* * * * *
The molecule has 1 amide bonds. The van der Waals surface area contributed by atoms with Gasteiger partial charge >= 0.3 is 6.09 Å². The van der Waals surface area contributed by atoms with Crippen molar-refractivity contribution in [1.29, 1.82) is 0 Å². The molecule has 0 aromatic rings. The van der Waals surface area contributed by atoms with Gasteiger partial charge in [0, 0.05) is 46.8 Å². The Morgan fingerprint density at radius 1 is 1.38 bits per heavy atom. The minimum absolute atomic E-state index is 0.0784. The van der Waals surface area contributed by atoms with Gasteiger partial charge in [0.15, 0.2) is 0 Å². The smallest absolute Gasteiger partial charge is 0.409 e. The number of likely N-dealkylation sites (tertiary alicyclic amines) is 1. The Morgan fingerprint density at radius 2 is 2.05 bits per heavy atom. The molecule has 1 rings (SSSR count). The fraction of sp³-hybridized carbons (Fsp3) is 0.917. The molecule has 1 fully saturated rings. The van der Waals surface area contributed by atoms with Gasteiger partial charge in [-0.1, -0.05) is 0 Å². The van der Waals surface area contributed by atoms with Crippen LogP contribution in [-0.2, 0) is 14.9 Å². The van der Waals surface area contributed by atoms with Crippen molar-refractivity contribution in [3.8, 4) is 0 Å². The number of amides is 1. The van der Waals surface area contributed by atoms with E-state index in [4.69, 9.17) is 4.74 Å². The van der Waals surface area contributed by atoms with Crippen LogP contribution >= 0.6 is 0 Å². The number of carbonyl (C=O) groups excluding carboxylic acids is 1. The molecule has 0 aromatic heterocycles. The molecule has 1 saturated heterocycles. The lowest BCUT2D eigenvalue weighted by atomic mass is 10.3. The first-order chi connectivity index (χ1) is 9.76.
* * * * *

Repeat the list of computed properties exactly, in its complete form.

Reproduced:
The molecule has 1 amide bonds. The van der Waals surface area contributed by atoms with Gasteiger partial charge >= 0.3 is 6.09 Å². The van der Waals surface area contributed by atoms with Crippen molar-refractivity contribution in [1.29, 1.82) is 0 Å². The molecule has 0 aromatic rings. The van der Waals surface area contributed by atoms with Gasteiger partial charge in [0, 0.05) is 46.8 Å². The Morgan fingerprint density at radius 1 is 1.38 bits per heavy atom. The minimum absolute atomic E-state index is 0.0784. The van der Waals surface area contributed by atoms with Gasteiger partial charge in [0.15, 0.2) is 0 Å². The smallest absolute Gasteiger partial charge is 0.409 e. The number of likely N-dealkylation sites (tertiary alicyclic amines) is 1. The Morgan fingerprint density at radius 2 is 2.05 bits per heavy atom. The molecule has 1 rings (SSSR count). The fraction of sp³-hybridized carbons (Fsp3) is 0.917. The molecule has 1 fully saturated rings. The van der Waals surface area contributed by atoms with Gasteiger partial charge in [-0.1, -0.05) is 0 Å². The van der Waals surface area contributed by atoms with Crippen LogP contribution in [-0.2, 0) is 14.9 Å². The van der Waals surface area contributed by atoms with Crippen molar-refractivity contribution in [3.8, 4) is 0 Å². The number of amides is 1. The van der Waals surface area contributed by atoms with E-state index in [4.69, 9.17) is 4.74 Å². The van der Waals surface area contributed by atoms with Crippen LogP contribution >= 0.6 is 0 Å². The number of carbonyl (C=O) groups excluding carboxylic acids is 1. The molecule has 0 aromatic heterocycles. The molecule has 1 saturated heterocycles. The lowest BCUT2D eigenvalue weighted by atomic mass is 10.3. The first-order chi connectivity index (χ1) is 9.76.